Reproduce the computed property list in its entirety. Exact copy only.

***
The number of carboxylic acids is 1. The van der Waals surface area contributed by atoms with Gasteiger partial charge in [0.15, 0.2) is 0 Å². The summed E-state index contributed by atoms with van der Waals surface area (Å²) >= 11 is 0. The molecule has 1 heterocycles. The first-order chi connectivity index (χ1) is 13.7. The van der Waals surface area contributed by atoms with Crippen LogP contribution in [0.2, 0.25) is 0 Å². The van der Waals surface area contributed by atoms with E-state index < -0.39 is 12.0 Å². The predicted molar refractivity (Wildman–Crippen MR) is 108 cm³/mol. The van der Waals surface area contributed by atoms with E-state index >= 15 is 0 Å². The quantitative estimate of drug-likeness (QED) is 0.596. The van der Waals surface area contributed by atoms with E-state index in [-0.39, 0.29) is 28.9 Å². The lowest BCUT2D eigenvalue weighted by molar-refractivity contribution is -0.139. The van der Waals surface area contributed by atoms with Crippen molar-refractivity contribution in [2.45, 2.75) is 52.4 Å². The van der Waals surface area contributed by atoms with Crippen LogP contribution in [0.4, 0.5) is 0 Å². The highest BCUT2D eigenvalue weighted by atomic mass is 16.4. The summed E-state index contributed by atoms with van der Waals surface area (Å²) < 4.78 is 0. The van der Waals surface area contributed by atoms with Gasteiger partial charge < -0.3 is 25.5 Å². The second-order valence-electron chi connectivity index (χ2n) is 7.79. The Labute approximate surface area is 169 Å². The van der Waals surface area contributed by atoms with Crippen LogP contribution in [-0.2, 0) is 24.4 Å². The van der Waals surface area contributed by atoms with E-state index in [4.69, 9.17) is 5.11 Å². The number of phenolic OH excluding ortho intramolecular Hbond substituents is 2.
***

The number of carboxylic acids is 1. The van der Waals surface area contributed by atoms with Gasteiger partial charge in [0.15, 0.2) is 0 Å². The summed E-state index contributed by atoms with van der Waals surface area (Å²) >= 11 is 0. The molecule has 1 heterocycles. The first-order chi connectivity index (χ1) is 13.7. The van der Waals surface area contributed by atoms with Crippen LogP contribution in [0.2, 0.25) is 0 Å². The van der Waals surface area contributed by atoms with E-state index < -0.39 is 12.0 Å². The predicted molar refractivity (Wildman–Crippen MR) is 108 cm³/mol. The van der Waals surface area contributed by atoms with E-state index >= 15 is 0 Å². The quantitative estimate of drug-likeness (QED) is 0.596. The van der Waals surface area contributed by atoms with E-state index in [-0.39, 0.29) is 28.9 Å². The lowest BCUT2D eigenvalue weighted by molar-refractivity contribution is -0.139. The van der Waals surface area contributed by atoms with Crippen molar-refractivity contribution in [2.45, 2.75) is 52.4 Å². The van der Waals surface area contributed by atoms with Crippen LogP contribution in [0.4, 0.5) is 0 Å². The highest BCUT2D eigenvalue weighted by atomic mass is 16.4. The summed E-state index contributed by atoms with van der Waals surface area (Å²) < 4.78 is 0. The van der Waals surface area contributed by atoms with Gasteiger partial charge < -0.3 is 25.5 Å². The second-order valence-electron chi connectivity index (χ2n) is 7.79. The Labute approximate surface area is 169 Å². The van der Waals surface area contributed by atoms with Crippen LogP contribution in [-0.2, 0) is 24.4 Å². The van der Waals surface area contributed by atoms with E-state index in [4.69, 9.17) is 5.11 Å². The number of phenolic OH excluding ortho intramolecular Hbond substituents is 2.